Telescopes are not Toys

What to do?  Your 7 year old has the hots, not for a video game, not for an action figure. The kid wants a telescope and is driving you nuts. This time of year is perfect for marketing 101 students – just put stuff out there, make it look awesome, and kids will make the sales pitch. You become hostage to and beneficiary of a constant drone of wants, and needs.

Well, that’s fine for the mundane things, but when a telescope becomes the object of desire, your life gets more complicated. Where to start? If your nascent astronomer already has a specific telescope in mind, start there. That is your basis for determining how serious the kid is. Think about “A Christmas Story”. Ralphie was fixated on that Red Ryder Carbine Action 200-shot Range Model (with a compass in its stock) air rifle. That was his basis, but I suspect there was little to no room for negotiation. He knew that air rifle inside and out even though he didn’t have it…yet. He already knew how he was going to use that beautiful tool.

So, consider yourself lucky if you get a request for a specific telescope. That probably means your young astronomer has done the homework for you. Your next step is to take that information and find out if what is wanted is the best choice. You’re not off the hook completely. Certainly, ask your astronomer to give you details about the telescope, copies of advertisements, and vendors selling it. Unlike BB-guns, telescope configurations can get complex and expensive quickly. Your job in this case is to learn what you can, ask questions – send us (the New Braunfels Astronomy Club) questions in an email Come to Astronomy Night at Tye Preston Memorial Library, loaded with that telescope information. We will give you our honest assessment.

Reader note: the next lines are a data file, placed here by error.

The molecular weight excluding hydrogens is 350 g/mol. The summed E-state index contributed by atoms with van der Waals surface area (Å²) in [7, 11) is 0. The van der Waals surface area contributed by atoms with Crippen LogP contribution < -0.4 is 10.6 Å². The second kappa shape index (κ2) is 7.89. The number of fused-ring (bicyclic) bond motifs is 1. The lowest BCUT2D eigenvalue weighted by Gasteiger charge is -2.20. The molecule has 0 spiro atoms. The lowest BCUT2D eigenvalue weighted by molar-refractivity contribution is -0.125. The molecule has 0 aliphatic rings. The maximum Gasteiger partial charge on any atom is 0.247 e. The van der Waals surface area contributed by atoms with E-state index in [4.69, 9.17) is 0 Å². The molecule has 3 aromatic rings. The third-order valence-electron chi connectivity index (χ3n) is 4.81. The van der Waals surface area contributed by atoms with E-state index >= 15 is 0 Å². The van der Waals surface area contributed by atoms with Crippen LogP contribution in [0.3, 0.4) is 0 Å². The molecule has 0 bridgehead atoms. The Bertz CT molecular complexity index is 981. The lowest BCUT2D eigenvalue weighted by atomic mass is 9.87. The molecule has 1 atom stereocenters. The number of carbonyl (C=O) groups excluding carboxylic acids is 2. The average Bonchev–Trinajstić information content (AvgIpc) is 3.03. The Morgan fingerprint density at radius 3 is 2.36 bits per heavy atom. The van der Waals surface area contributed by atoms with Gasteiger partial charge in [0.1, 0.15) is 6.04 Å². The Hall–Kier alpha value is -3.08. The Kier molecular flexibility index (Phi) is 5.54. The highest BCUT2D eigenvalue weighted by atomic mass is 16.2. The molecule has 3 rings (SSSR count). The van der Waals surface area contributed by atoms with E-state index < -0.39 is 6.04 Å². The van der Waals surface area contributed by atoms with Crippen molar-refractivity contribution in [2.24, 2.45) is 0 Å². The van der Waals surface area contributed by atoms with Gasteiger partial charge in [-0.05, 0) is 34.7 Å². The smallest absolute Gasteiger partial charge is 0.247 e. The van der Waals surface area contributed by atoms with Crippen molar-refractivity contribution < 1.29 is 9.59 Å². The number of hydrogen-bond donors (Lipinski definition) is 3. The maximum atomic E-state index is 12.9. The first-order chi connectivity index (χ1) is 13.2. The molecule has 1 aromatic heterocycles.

A major hiccup here, however, is if your astronomer wants a telescope based on how cool it looks vs knowing about it. That can lead to the purchase of a telescope that the young astronomer gets frustrated with and stops trying to use.

Potentially the most trying scenario is your budding astronomer wants a telescope but doesn’t have one in mind. That could take more time to sort out. The important thing is to ask questions, get them to somehow give you a hint. If they don’t know you don’t know. But it can be OK if they are not specific. You then have the choice of many telescopes. The downside is…you have the choice of many telescopes. Sorting through the options can be daunting.

Telescopes are not Toys, but some manufacturers make toys and sell them as telescopes.

Unfortunately, even reputable companies sell telescopes that should never have seen the dark of night. With that in mind, I will start posting on our website telescopes we as a club agree are good and on the facebook group Astronomy Friends New Braunfels.

Starting this week I will post a couple of good telescopes in this article, for your consideration.

What’s in the Sky?

November 18th; 6:30 pm: Astronomy Night at Tye Preston Memorial Library in Canyon Lake. The astronomy club and library will be dedicating the donated telescope and mount from Trisha Stevens (Bob Keyser’s wife) to the memory of Bob Keyser who is now a universal spirit, keeping an eye on us.